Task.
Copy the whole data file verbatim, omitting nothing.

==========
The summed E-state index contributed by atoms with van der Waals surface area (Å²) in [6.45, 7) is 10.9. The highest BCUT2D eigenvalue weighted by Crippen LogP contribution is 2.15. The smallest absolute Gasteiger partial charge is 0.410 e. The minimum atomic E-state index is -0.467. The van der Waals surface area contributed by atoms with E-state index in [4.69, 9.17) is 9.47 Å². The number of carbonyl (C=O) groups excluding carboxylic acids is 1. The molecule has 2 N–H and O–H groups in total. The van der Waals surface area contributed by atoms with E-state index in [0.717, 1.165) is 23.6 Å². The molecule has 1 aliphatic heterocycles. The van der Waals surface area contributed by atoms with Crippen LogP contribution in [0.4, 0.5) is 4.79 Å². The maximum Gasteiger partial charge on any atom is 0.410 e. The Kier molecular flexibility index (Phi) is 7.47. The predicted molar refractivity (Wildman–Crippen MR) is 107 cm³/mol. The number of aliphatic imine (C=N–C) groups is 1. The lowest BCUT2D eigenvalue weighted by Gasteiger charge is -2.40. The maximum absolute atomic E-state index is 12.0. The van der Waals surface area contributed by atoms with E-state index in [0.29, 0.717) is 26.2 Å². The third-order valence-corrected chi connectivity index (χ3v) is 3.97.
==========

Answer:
The summed E-state index contributed by atoms with van der Waals surface area (Å²) in [6.45, 7) is 10.9. The highest BCUT2D eigenvalue weighted by Crippen LogP contribution is 2.15. The smallest absolute Gasteiger partial charge is 0.410 e. The minimum atomic E-state index is -0.467. The van der Waals surface area contributed by atoms with E-state index in [4.69, 9.17) is 9.47 Å². The number of carbonyl (C=O) groups excluding carboxylic acids is 1. The molecule has 2 N–H and O–H groups in total. The van der Waals surface area contributed by atoms with E-state index in [0.717, 1.165) is 23.6 Å². The molecule has 1 aliphatic heterocycles. The van der Waals surface area contributed by atoms with Crippen LogP contribution in [0.4, 0.5) is 4.79 Å². The maximum Gasteiger partial charge on any atom is 0.410 e. The Kier molecular flexibility index (Phi) is 7.47. The predicted molar refractivity (Wildman–Crippen MR) is 107 cm³/mol. The number of aliphatic imine (C=N–C) groups is 1. The lowest BCUT2D eigenvalue weighted by Gasteiger charge is -2.40. The maximum absolute atomic E-state index is 12.0. The van der Waals surface area contributed by atoms with E-state index in [0.29, 0.717) is 26.2 Å². The third-order valence-corrected chi connectivity index (χ3v) is 3.97.